Asked on whether the MCA had given its consent to this operation or not, the Authority’s spokesperson told this newspaper that “in the circumstances, the parties in question do not require the MCA’s consent to transfer hosting and Internet services from NextWeb to GO plc.”
The MCA spokesperson also said that the Authority “regrets the closure of any undertaking in the sector that it regulates.
“However, it acknowledges that it is a reality of a competitive market,” she told Business Today.
Regarding the impact of this merger on the competitive level of the market, she explained how the regulation of the electronic communications sector was carried out “in accordance to the EU Framework, which establishes that specific markets are examined for Significant Market Power and allows the imposition of specific remedies on dominant operators.
“The MCA will impose remedies where appropriate, in accordance to the regulatory framework,” the Authority’s spokesperson told Business Today.
Local ISP market consolidated
The announcement that GO plc had taken over the Internet and hosting services offered by NextWeb and NextGen Limited respectively was made on 3 February 2009.
NextWeb and NextGen Limited clients had been notified about the move in an e-mail sent to all the subscribers of the two companies shortly after midnight.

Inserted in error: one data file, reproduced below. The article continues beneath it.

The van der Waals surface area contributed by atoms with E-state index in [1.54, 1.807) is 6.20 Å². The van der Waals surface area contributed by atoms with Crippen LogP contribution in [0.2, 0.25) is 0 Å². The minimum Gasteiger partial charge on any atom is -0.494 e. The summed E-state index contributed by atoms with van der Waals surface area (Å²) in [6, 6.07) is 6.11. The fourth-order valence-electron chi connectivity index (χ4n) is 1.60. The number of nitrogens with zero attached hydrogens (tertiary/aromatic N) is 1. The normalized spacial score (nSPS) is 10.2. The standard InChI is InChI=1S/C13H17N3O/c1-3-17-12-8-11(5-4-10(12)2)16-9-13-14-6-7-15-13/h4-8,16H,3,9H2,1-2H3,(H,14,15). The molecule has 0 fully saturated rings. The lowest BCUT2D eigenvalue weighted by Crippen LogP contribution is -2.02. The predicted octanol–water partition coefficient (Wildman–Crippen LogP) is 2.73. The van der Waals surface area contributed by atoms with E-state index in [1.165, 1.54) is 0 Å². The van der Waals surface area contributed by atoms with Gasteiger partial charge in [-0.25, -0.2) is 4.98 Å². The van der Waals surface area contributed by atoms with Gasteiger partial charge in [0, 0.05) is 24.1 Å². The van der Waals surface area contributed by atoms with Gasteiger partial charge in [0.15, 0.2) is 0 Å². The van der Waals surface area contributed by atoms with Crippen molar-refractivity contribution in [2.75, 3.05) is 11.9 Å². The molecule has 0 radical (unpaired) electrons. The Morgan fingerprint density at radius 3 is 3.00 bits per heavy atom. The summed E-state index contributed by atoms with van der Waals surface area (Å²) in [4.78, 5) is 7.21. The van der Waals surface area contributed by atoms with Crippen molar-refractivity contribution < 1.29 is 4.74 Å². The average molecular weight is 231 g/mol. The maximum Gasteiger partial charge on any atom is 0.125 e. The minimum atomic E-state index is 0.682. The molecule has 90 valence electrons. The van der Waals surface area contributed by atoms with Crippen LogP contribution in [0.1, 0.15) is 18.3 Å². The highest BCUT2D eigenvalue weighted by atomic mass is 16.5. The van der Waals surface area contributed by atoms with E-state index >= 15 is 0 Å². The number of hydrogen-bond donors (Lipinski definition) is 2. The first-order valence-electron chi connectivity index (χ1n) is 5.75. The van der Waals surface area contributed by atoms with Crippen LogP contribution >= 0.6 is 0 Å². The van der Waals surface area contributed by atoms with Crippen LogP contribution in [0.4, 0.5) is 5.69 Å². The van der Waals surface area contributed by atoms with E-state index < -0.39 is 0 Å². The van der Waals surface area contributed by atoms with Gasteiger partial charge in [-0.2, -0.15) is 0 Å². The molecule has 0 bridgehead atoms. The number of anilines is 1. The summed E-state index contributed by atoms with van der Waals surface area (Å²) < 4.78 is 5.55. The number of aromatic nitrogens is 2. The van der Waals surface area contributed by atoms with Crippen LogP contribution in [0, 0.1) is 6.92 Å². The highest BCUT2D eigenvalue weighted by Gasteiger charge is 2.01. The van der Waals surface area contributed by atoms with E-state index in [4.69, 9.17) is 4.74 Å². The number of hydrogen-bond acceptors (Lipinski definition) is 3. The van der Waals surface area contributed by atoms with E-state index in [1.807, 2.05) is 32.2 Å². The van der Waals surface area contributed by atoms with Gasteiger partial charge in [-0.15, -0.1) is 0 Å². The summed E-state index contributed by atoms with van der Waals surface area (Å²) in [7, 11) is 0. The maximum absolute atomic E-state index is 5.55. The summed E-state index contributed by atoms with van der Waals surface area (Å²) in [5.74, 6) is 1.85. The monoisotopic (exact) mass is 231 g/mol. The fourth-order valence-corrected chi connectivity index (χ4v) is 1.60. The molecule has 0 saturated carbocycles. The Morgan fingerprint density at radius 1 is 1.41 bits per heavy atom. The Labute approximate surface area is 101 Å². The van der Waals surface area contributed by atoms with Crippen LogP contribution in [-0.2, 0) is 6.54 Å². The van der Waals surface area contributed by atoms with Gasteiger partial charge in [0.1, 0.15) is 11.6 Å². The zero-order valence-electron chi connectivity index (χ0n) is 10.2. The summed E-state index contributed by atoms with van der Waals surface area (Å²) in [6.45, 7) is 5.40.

“On 2 February 2009, NextWeb Ltd (the company operating Next Web’s Internet service) has concluded an agreement with GO plc for the transfer of all its Internet-related services to GO plc.
“As a result of this agreement, Internet services are now being provided to you by GO, and therefore GO is now your Internet service provider,” the e-mail sent to all NextWeb and NextGen subscribers stated.
The e-mail sent to all subscribers, of which Business Today had obtained a copy, informed them that they “can continue to access the Internet and use related services in exactly the same way you are doing now. Any changes which might be required will be communicated to you individually.”
NextWeb and NextGen subscribers were also informed that they “do not have to change anything in terms of hardware or modems in order to continue benefiting from your Internet service.”
“Your hosting and email addresses, as provided to you by NextWeb, will remain the same, and GO will continue providing you the same addresses,” the e-mail stated.
In a joint statement later in the morning, GO had said that “NextWeb, NextGen IT and GO will be working together to ensure the smooth transition of the customers’ subscription with no disruption in the service”.
It was a historical irony that the ISP founded by former Maltacom plc chairman Tony Mejlaq to compete with GO shortly after being removed from office in 1998, had transferred its operations to GO after a battle of ten years.
In the meantime, Euroweb had joined forces with rivals Keyworld and NextGen, two other internet service providers, to form NextWeb, which operated as an ISP, while NextGen focused on web hosting services.
However, when GO and Melita started competing aggressively for retail subscribers around two years ago, bypassing the independent ISPs and competing directly with them for market share, the fate of most small ISPs was sealed.